Centrelink Fraud

Centrelink pays around $90 billion in social security payments and other benefits to around seven million people. Centrelink are vigilant in policing these payments but with such a big budget and client base it is inevitable that some mistakes occur. However, even if you have been inadvertently overpaid and you attempt to pay the money back, in some cases, you can end up committing social security fraud and facing fraud charges.

Centrelink fraud offences are one of the most commonly prosecuted offences under Commonwealth law. The offences are serious and the penalties are correspondingly harsh. Penalties can range from 12 months imprisonment to 10 years imprisonment. Hefty fines can be imposed in addition to the mandatory repayment of monies allegedly owed.

However, there are a number of alternative sentences available to imprisonment, such as a suspended sentence, a good behaviour bond, a community service order, or a fine as mentioned above. It is highly recommended that you seek professional legal advice if you find yourself being investigated by the Department of Public Prosecutions (DPP) in relation to an alleged Centrelink Fraud.

Some examples of Centrelink Fraud and Social Security Fraud are:

  •  Receiving  a Centrelink payment but not declaring income from another source, such as employment, a business, or rental property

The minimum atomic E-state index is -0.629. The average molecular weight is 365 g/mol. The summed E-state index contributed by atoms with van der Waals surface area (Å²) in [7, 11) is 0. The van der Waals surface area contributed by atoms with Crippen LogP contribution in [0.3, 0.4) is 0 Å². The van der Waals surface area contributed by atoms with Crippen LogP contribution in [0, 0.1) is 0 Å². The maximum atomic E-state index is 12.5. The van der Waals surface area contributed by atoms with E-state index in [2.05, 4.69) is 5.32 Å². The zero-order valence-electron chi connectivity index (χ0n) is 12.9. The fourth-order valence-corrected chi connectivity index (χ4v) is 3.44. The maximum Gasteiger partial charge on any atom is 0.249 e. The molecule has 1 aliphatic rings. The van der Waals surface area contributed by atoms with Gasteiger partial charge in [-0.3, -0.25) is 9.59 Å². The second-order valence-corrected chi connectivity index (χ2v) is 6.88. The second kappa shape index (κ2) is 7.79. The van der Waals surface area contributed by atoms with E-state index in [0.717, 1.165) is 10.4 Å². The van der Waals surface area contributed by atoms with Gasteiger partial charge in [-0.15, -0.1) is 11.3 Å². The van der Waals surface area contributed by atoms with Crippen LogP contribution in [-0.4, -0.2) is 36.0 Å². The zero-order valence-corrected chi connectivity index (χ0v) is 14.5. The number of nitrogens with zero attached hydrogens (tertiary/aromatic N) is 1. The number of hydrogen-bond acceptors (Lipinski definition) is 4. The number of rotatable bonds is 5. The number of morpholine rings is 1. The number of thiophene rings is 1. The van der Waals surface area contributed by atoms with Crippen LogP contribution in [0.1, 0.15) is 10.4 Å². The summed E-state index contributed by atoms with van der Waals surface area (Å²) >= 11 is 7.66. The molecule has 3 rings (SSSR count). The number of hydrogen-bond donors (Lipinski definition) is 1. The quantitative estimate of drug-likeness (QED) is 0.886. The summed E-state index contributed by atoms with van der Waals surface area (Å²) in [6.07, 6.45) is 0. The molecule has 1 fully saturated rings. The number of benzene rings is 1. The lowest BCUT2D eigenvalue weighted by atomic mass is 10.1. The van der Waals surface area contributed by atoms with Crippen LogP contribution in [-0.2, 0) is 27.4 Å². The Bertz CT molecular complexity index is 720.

• Receiving payments for the care of a child who is not under your care
  •  Receiving multiple payments under multiple names ie  identity fraud
  • Taking the Centrelink payments of a deceased person
  •  Overstating an injury or medical condition to receive payments
  • Making a false claim on an Australian Disaster Relief Payment
  • Continuing to receive payments for study after completing the study or substantially reducing the hours of study
  • Failing to advise Centrelink of a change in your living arrangements, for example if you move in with someone you are in a relationship with
  • Receiving the Newstart Allowance when you are working
  • Receiving the Newstart Allowance as a single person when you are in a de facto or domestic relationship
  • Receiving a Parenting Payment (single) when you are in a ‘marriage-like’ relationship (this payment used to be called a ‘sole parent pension’)
  • Continuing to receive a pension or benefit when you are no longer entitled to it

It is an offence to deliberately and knowingly receive an allowance, pension or any other benefit that you are not entitled to or believe you are not entitled to. It is also an offence to knowingly or carelessly complete a form incorrectly, or to give false or misleading information to Centrelink.

Centrelink Fraud is a criminal offence and in order to be found guilty of a criminal offence you must have had the intention to commit the offence. The burden is on the prosecution to prove beyond reasonable doubt that you deliberately committed the offence.

If the DPP become involved they will most likely charge you with an offence under s 135 (1) of the Criminal Code 1995. The required elements for an offence under s135 (1) Criminal Code 1995 are:

  • The person intentionally engaged in conduct
  • As a result of the conduct, the person obtained money from Centrelink
  • The money was obtained knowingly